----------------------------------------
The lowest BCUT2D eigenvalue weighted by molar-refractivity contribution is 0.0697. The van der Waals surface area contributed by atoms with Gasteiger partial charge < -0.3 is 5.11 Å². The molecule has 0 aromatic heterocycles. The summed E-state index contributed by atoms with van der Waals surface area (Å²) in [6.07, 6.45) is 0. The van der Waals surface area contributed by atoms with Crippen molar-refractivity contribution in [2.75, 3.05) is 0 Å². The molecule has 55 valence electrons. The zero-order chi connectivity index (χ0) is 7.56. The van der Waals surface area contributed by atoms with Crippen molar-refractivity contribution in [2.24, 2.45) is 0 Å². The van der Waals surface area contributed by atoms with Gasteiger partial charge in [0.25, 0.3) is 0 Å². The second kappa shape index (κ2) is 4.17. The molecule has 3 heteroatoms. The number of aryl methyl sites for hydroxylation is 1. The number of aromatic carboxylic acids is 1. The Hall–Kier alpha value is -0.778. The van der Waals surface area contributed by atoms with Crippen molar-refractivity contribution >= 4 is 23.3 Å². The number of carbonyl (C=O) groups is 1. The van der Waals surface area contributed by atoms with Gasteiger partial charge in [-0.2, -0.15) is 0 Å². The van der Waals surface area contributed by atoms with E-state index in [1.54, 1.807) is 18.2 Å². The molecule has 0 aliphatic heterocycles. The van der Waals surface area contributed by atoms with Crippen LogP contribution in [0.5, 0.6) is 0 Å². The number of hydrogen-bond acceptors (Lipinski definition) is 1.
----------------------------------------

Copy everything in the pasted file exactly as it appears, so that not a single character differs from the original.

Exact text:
The lowest BCUT2D eigenvalue weighted by molar-refractivity contribution is 0.0697. The van der Waals surface area contributed by atoms with Gasteiger partial charge < -0.3 is 5.11 Å². The molecule has 0 aromatic heterocycles. The summed E-state index contributed by atoms with van der Waals surface area (Å²) in [6.07, 6.45) is 0. The van der Waals surface area contributed by atoms with Crippen molar-refractivity contribution in [2.75, 3.05) is 0 Å². The molecule has 55 valence electrons. The zero-order chi connectivity index (χ0) is 7.56. The van der Waals surface area contributed by atoms with Crippen molar-refractivity contribution in [2.24, 2.45) is 0 Å². The van der Waals surface area contributed by atoms with Gasteiger partial charge in [0.25, 0.3) is 0 Å². The second kappa shape index (κ2) is 4.17. The molecule has 3 heteroatoms. The number of aryl methyl sites for hydroxylation is 1. The number of aromatic carboxylic acids is 1. The Hall–Kier alpha value is -0.778. The van der Waals surface area contributed by atoms with Crippen molar-refractivity contribution >= 4 is 23.3 Å². The number of carbonyl (C=O) groups is 1. The van der Waals surface area contributed by atoms with Gasteiger partial charge in [-0.2, -0.15) is 0 Å². The van der Waals surface area contributed by atoms with E-state index in [1.54, 1.807) is 18.2 Å². The molecule has 0 aliphatic heterocycles. The van der Waals surface area contributed by atoms with Crippen LogP contribution in [0.5, 0.6) is 0 Å². The number of hydrogen-bond acceptors (Lipinski definition) is 1.